Paradigm shifts define the world as we know it. One example is IT services and how they were managed in the earlier days of the digital transformation. Two decades ago, enterprises who intended to use digital technology to optimize business operations had to set up physical data centers, develop specialized apps and employ professionals to keep the entire architecture running. This cost hundreds of thousands of dollars and only large enterprises could follow through on a digital transformation strategy.
Then a paradigm shift occurred. Cloud computing, Software as a Service (SaaS) and open-source technology changed the entire digital transformation landscape irreversibly. Now, enterprises spend less than $2000 setting up a digital process for handling business operations and the responsibility of maintaining used solutions are left in the hands of vendors. Today, the original equipment manufacturing industry and equipment users are in the middle of an ongoing paradigm shift. This shift is Equipment as a Service (EaaS).
Equipment-as-a-Service, or EaaS, is a business model that involves renting out equipment to end users and collecting periodic payments for use of the equipment.
This service-driven business model, also known as Machine-as-a-Service, provides a variety of benefits to both the EaaS provider (OEMs and Machine Builders) and the customer (manufacturers), both of which we discuss in detail below.
In the early years, machine data, when collected, was limited to output data and was used to determine product quality, scheduling, and finance calculations. Although this ensured manufacturers could calculate the profit from production cycles, the collected data provided no insight into machine health, how to improve machine design, and machine operational capacity. This meant both OEMs and the end-users were flying blind in relation to understanding the true performance of equipment.
With industry 4.0 comes new ways to assess machines and entire operations. These new ways are powered by IIoT, IoT platforms, cloud computing, and edge computing. These interrelated technologies bring interconnectivity to shop floors and now illuminate the darkest parts of factories. Thus, creating new avenues for OEMs to provide equipment for end-users and a different system for how manufacturers obtain and use shop floor equipment.
EaaS can be defined as a paradigm shift in how manufacturers design equipment with smart manufacturing in mind with the focus on providing equipment as a service instead of a product. Within this definition, there are two types of Equipment as a Service models to take advantage of. These models include:
Model 1 – The first model involves OEMs providing equipment to enterprises through a subscription-based model. In this model, the equipment is located at the facilities of the subscribing party. The manufacturer leases the machine for a specified duration and the subscription fee will cover maintenance and repair tasks which leave software update and spare parts replacements in the hands of the OEM vendor. As payback, the OEM will own the equipment data and use it for research and development, for predictive maintenance or whatever they chose to use it for.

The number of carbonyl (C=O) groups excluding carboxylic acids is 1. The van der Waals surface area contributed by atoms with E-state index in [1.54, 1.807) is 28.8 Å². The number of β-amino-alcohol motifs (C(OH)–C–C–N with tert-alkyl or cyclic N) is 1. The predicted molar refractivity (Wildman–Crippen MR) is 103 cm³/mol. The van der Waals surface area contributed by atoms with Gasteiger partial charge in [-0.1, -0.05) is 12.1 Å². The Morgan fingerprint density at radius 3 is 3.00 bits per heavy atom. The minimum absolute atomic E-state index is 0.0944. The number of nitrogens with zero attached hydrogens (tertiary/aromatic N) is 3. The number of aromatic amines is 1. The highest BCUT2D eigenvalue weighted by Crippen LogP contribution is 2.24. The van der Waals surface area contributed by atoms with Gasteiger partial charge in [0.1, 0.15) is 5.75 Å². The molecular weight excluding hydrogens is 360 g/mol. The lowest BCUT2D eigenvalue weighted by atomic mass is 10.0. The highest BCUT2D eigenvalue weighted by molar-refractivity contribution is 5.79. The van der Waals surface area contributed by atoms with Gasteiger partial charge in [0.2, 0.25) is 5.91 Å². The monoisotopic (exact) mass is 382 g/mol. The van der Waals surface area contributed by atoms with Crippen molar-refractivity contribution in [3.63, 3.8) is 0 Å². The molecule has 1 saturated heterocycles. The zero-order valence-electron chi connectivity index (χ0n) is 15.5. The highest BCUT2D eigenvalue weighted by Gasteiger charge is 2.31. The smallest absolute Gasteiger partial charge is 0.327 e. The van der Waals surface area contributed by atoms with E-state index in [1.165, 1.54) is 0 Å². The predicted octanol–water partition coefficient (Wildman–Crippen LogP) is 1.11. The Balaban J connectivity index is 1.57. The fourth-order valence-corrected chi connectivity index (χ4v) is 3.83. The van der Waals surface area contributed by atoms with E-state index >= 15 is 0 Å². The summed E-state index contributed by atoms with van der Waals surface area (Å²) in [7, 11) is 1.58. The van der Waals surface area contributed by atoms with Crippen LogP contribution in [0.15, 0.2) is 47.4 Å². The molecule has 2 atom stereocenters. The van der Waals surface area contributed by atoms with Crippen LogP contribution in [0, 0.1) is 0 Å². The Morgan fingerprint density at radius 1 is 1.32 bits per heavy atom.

Model 2 – The second model involves manufacturers and OEMs outsourcing factory equipment to customers for specific durations. This means customers who do not have specific equipment that is needed for specialized applications due to equipment cost, can meet service providers and use their equipment within the equipment provider’s facilities. The payback for the service provider includes subscription payments, machine data, or in some cases, a percentage of the final sales made.
Equipment manufacturers turned service providers have a lot to gain from EaaS. These benefits combine both a new way to generate revenue and a front row seat to witness how the smart factory evolves. Some of the value-added propositions of EaaS include:
The end-user in every EaaS model is the manufacturer or the party who uses the equipment for production-related activities. In this case, the benefits of EaaS to the end-user include:
OEMs interested in EaaS will have to leverage the cloud and IoT platforms to drive data collection and processing initiatives. The MachineMetrics Platform provides a plug and play solution for collecting and aggregating machine data.
With MachineMetrics, every aspect of an equipment’s operation cycle is captured, stored, and categorized. A case study with BC Machining highlights how quick and streamlined the process of integrating equipment to the MachineMetrics platform is. In this scenario, 11 computer numerical control (CNC) machines were plugged onto the platform within a month to begin the data collection process. The capital expenditure to set up the data collection system was less than $2000.
The collected data and the corresponding analytics led to a 10% increase in productivity within the first two months. You can learn more about how the MachineMetrics Platform supports Equipment-as-a-Service initiatives for OEMs here.
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